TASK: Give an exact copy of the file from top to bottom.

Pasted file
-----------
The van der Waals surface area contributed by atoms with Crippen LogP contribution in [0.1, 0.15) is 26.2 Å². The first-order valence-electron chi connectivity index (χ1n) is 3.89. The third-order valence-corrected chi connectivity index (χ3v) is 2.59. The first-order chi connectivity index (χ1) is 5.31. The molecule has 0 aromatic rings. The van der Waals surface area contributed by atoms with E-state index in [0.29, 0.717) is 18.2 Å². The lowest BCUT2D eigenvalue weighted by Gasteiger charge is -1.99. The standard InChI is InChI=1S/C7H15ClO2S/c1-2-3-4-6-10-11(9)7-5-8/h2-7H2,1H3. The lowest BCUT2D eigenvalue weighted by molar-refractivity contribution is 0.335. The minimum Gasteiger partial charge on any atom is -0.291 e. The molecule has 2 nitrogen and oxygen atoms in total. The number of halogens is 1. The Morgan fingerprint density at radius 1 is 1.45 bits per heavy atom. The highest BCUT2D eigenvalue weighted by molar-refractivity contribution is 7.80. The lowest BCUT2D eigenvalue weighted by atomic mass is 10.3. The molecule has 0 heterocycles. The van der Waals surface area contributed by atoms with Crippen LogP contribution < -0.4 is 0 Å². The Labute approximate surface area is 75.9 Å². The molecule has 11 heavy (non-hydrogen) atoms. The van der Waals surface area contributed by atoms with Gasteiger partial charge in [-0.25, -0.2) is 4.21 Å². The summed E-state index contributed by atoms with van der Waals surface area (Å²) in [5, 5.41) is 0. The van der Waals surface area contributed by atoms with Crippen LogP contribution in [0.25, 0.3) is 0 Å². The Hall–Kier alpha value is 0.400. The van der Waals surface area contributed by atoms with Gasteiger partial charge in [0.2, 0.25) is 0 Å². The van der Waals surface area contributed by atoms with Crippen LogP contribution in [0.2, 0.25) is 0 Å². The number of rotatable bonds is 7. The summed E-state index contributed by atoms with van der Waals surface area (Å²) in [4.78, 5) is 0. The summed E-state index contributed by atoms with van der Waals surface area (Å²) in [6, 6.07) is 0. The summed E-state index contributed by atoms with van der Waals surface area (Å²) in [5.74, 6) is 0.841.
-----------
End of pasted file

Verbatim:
The van der Waals surface area contributed by atoms with Crippen LogP contribution in [0.1, 0.15) is 26.2 Å². The first-order valence-electron chi connectivity index (χ1n) is 3.89. The third-order valence-corrected chi connectivity index (χ3v) is 2.59. The first-order chi connectivity index (χ1) is 5.31. The molecule has 0 aromatic rings. The van der Waals surface area contributed by atoms with E-state index in [0.29, 0.717) is 18.2 Å². The lowest BCUT2D eigenvalue weighted by Gasteiger charge is -1.99. The standard InChI is InChI=1S/C7H15ClO2S/c1-2-3-4-6-10-11(9)7-5-8/h2-7H2,1H3. The lowest BCUT2D eigenvalue weighted by molar-refractivity contribution is 0.335. The minimum Gasteiger partial charge on any atom is -0.291 e. The molecule has 2 nitrogen and oxygen atoms in total. The number of halogens is 1. The Morgan fingerprint density at radius 1 is 1.45 bits per heavy atom. The highest BCUT2D eigenvalue weighted by molar-refractivity contribution is 7.80. The lowest BCUT2D eigenvalue weighted by atomic mass is 10.3. The molecule has 0 heterocycles. The van der Waals surface area contributed by atoms with Crippen LogP contribution < -0.4 is 0 Å². The Labute approximate surface area is 75.9 Å². The molecule has 11 heavy (non-hydrogen) atoms. The van der Waals surface area contributed by atoms with Gasteiger partial charge in [-0.25, -0.2) is 4.21 Å². The summed E-state index contributed by atoms with van der Waals surface area (Å²) in [5, 5.41) is 0. The van der Waals surface area contributed by atoms with Crippen LogP contribution in [0.25, 0.3) is 0 Å². The Hall–Kier alpha value is 0.400. The van der Waals surface area contributed by atoms with Gasteiger partial charge in [0.2, 0.25) is 0 Å². The van der Waals surface area contributed by atoms with Crippen LogP contribution in [0.2, 0.25) is 0 Å². The number of rotatable bonds is 7. The summed E-state index contributed by atoms with van der Waals surface area (Å²) in [4.78, 5) is 0. The summed E-state index contributed by atoms with van der Waals surface area (Å²) in [6, 6.07) is 0. The summed E-state index contributed by atoms with van der Waals surface area (Å²) in [5.74, 6) is 0.841.